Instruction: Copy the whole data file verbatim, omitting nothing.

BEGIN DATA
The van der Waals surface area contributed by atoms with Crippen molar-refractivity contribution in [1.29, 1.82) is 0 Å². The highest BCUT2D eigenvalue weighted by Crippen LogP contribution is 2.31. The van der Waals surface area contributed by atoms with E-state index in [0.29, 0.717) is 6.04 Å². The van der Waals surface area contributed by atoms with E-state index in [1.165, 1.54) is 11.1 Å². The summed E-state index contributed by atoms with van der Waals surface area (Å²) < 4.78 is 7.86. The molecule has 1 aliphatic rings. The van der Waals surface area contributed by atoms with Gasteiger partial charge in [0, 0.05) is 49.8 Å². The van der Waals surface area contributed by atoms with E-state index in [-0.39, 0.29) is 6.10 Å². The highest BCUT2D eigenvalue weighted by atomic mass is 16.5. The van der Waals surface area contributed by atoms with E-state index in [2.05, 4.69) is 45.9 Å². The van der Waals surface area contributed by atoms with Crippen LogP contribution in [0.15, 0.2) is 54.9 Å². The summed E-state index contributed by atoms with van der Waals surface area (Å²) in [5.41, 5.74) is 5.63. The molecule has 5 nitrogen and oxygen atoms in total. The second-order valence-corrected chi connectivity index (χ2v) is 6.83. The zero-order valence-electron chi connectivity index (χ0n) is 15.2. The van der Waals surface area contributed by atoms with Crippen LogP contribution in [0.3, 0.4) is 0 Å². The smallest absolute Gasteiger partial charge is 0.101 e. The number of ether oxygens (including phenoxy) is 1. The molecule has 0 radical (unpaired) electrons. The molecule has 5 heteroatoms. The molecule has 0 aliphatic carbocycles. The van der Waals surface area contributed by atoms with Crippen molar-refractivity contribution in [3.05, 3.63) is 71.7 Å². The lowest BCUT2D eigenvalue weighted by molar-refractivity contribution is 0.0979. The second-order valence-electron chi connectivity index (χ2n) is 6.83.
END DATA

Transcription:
The van der Waals surface area contributed by atoms with Crippen molar-refractivity contribution in [1.29, 1.82) is 0 Å². The highest BCUT2D eigenvalue weighted by Crippen LogP contribution is 2.31. The van der Waals surface area contributed by atoms with E-state index in [0.29, 0.717) is 6.04 Å². The van der Waals surface area contributed by atoms with E-state index in [1.165, 1.54) is 11.1 Å². The summed E-state index contributed by atoms with van der Waals surface area (Å²) < 4.78 is 7.86. The molecule has 1 aliphatic rings. The van der Waals surface area contributed by atoms with Gasteiger partial charge in [0, 0.05) is 49.8 Å². The van der Waals surface area contributed by atoms with E-state index in [-0.39, 0.29) is 6.10 Å². The highest BCUT2D eigenvalue weighted by atomic mass is 16.5. The van der Waals surface area contributed by atoms with E-state index in [2.05, 4.69) is 45.9 Å². The van der Waals surface area contributed by atoms with Crippen LogP contribution in [0.15, 0.2) is 54.9 Å². The summed E-state index contributed by atoms with van der Waals surface area (Å²) in [5.41, 5.74) is 5.63. The molecule has 5 nitrogen and oxygen atoms in total. The second-order valence-corrected chi connectivity index (χ2v) is 6.83. The zero-order valence-electron chi connectivity index (χ0n) is 15.2. The van der Waals surface area contributed by atoms with Crippen LogP contribution in [0.3, 0.4) is 0 Å². The smallest absolute Gasteiger partial charge is 0.101 e. The number of ether oxygens (including phenoxy) is 1. The molecule has 0 radical (unpaired) electrons. The molecule has 5 heteroatoms. The molecule has 0 aliphatic carbocycles. The van der Waals surface area contributed by atoms with Crippen molar-refractivity contribution in [3.05, 3.63) is 71.7 Å². The lowest BCUT2D eigenvalue weighted by molar-refractivity contribution is 0.0979. The second-order valence-electron chi connectivity index (χ2n) is 6.83.